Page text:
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REST server

Expose a RESTful interface to a kdb+ based system

We load the REST server library and create a simple API and async query server.

Example customers API

Create a new directory and copy into it rest-server.qpk.

Create in it qp.json:

{
  "customers": {
    "entry": [ "customers.q" ],
    "depends" : ["rest-server"]
  }
}

Create customers.q from the source in the appendix.

Build and run.

qp build
qp run customers

For a full overview of the server and the concepts introduced see the customer example server.

Async query server

A REST server to run asynchronous query jobs

Jobs are run in worker processes that execute arbitrary qSQL and trigger a callback when done. (A REST client is expected to poll for async job results.)

Create a new directory and copy rest-server.qpk into it

Create qp.json:

{
  "server": {
    "entry": [ "queryserver.q" ],
    "depends" : ["rest-server"]
  },
  "client": {
    "entry": [ "queryclient.q" ]
  }
}

Copy the linked examples to create queryserver.q, queryclient.q, and queryworker.q.

Build.

qp build

Create qpbuild/docker-compose.yml:

version: "3.7"
networks:
  kx:
    name: kx
    driver: bridge
services:
  server:
    image: "${server}"
    ports:
      - 8080:8080
    volumes:
      - /home/${USER}/.qp.licenses:/opt/kx/lic
    env_file:
      - qpbuild/.env
    command: -p 8080
    networks:
      - kx
    tty: true
    stdin_open: true
  client:
    image: "${client}"
    volumes:
      - /home/${USER}/.qp.licenses:/opt/kx/lic
    env_file:
      - qpbuild/.env
    command: -server http://server:8080
    networks:
      - kx
    tty: true
    stdin_open: true

It starts a REST server example and client. It forwards the server’s port 8080 so, besides the client being able to access it, you can access it outside the Docker environment.

Run.

docker-compose up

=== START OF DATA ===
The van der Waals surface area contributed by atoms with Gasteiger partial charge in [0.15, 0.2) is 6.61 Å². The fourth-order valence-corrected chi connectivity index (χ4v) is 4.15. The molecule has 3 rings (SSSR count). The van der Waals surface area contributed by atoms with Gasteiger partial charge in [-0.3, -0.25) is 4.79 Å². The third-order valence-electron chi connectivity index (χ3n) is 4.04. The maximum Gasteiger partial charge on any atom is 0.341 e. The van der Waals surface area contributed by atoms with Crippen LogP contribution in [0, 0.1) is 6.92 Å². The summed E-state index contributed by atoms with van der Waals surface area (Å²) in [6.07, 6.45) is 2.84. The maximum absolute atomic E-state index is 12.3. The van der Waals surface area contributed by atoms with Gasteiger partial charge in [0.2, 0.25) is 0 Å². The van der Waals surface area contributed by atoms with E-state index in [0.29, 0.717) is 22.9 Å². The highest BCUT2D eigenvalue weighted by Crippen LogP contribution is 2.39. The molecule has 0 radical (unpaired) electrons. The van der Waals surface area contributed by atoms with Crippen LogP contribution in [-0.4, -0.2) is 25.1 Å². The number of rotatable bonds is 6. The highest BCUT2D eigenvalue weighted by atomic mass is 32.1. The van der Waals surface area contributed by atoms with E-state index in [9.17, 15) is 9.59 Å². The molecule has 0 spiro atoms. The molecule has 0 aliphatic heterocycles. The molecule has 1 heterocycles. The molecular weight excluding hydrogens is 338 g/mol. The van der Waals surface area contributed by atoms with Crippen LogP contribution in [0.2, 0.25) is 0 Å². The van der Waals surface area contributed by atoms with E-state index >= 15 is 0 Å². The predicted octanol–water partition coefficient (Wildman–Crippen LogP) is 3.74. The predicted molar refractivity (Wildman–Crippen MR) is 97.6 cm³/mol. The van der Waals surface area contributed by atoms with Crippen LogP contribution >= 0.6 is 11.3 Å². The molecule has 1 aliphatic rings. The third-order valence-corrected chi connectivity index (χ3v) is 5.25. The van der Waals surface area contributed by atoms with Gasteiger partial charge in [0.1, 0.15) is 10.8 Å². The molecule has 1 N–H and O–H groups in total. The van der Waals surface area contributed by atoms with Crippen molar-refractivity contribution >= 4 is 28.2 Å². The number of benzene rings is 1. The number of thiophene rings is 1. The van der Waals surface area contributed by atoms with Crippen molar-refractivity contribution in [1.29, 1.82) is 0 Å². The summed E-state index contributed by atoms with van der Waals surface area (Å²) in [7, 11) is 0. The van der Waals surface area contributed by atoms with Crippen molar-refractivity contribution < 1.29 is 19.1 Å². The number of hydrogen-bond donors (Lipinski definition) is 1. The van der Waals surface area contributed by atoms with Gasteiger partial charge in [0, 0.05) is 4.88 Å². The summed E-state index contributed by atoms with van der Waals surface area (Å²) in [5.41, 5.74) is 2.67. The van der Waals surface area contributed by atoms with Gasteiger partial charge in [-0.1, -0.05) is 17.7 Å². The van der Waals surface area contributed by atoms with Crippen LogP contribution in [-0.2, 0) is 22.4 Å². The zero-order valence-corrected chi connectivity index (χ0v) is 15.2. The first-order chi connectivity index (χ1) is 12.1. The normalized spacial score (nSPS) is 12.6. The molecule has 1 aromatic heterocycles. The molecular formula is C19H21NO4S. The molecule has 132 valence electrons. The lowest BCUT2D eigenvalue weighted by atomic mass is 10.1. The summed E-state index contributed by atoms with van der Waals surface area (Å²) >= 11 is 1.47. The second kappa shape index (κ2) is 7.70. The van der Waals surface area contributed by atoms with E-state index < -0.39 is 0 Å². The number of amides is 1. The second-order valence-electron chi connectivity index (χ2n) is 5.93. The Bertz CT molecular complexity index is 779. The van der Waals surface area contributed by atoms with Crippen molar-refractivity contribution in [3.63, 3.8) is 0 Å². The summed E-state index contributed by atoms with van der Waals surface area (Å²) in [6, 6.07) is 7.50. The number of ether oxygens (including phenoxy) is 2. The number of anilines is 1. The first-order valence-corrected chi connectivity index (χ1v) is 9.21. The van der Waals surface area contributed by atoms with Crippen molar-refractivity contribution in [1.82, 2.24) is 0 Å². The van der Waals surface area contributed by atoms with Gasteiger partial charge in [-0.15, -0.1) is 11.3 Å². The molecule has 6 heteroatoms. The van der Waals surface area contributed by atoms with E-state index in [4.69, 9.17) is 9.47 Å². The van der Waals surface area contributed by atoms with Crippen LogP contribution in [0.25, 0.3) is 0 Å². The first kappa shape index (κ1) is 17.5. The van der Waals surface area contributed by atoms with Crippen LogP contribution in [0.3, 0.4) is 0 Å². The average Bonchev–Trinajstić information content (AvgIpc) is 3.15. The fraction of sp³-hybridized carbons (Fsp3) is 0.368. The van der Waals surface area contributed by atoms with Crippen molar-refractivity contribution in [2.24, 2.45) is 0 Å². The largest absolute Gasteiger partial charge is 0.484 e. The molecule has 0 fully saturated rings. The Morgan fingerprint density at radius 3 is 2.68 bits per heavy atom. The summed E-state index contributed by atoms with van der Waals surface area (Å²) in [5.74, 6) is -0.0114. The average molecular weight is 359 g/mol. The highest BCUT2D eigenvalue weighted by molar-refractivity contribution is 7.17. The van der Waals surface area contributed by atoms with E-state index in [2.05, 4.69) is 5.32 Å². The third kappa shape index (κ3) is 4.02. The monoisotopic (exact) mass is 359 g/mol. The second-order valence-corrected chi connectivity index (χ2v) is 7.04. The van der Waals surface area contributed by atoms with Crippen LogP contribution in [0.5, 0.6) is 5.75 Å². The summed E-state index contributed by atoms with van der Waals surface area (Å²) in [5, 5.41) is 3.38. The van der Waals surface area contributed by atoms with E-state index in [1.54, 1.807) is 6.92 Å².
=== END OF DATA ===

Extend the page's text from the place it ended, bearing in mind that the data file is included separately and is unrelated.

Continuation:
Protecting a backend API

We can provision a protected public gateway to allow access to the private HTTP backend.

With the customers API example, you should have your server exposed on port 8080.

The guides below will look for an HTTP backend endpoint, this is the host and port of the Customers example.

To follow along, you should run the HTTP customers example on a VM instance and expose port 8080. We will then use a gateway to secure access to the REST server running on 8080.

In pratice you will want 8080 exposed to the virtual network the gateway is on, but not externally to the wider web.

Your HTTP backend and Gateway should also consider requiring custom headers of your own design to quickly ignore foreign requests. This is not covered by the guides below.

Amazon API Gateway

Amazon API Gateway can be used to secure a REST API backend.

Startup a VM instance and run the customers example on port 8080 and expose port 8080 on the VM's network.

We will now use Amazon API Gateway to secure access to the customers API backend by importing an API configuration.

Setting up Amazon API Gateway

A sample OpenAPI 2.0 configuration for the customers API is included from the appendix.

After importing the API configuration, you will need to create a stage. You can may name the stage kxce-stage.

The kxce-stage should define a single stage variable httpUrl, and the value should be the URL of the customers backend. When entering this variable enter the URL without the protocol prefix. For example set httpUrl to myserver.com, not http://myserver.com.

After deploying the stage, Your API will now be accessible over HTTPS using the Stage URL, however it will not require authentication.

To require authentication to use an API, you will want to continue to read about the options Amazon provides.